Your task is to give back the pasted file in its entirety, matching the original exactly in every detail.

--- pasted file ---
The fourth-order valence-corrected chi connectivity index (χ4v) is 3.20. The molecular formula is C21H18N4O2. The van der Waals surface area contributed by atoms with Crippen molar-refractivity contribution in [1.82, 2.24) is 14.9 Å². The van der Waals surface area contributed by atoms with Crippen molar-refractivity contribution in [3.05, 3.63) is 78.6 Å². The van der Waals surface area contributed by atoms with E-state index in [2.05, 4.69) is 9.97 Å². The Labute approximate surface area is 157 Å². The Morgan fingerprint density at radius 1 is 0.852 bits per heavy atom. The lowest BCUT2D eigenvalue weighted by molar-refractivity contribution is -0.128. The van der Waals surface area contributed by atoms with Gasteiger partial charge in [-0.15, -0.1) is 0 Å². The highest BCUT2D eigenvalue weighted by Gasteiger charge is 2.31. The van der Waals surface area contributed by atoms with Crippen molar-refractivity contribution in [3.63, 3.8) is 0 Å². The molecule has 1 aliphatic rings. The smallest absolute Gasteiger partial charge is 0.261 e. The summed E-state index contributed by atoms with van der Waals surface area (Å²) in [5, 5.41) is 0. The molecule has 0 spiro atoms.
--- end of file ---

The fourth-order valence-corrected chi connectivity index (χ4v) is 3.20. The molecular formula is C21H18N4O2. The van der Waals surface area contributed by atoms with Crippen molar-refractivity contribution in [1.82, 2.24) is 14.9 Å². The van der Waals surface area contributed by atoms with Crippen molar-refractivity contribution in [3.05, 3.63) is 78.6 Å². The van der Waals surface area contributed by atoms with E-state index in [2.05, 4.69) is 9.97 Å². The Labute approximate surface area is 157 Å². The Morgan fingerprint density at radius 1 is 0.852 bits per heavy atom. The lowest BCUT2D eigenvalue weighted by molar-refractivity contribution is -0.128. The van der Waals surface area contributed by atoms with Gasteiger partial charge in [-0.15, -0.1) is 0 Å². The highest BCUT2D eigenvalue weighted by Gasteiger charge is 2.31. The van der Waals surface area contributed by atoms with Crippen molar-refractivity contribution in [3.63, 3.8) is 0 Å². The molecule has 1 aliphatic rings. The smallest absolute Gasteiger partial charge is 0.261 e. The summed E-state index contributed by atoms with van der Waals surface area (Å²) in [5, 5.41) is 0. The molecule has 0 spiro atoms.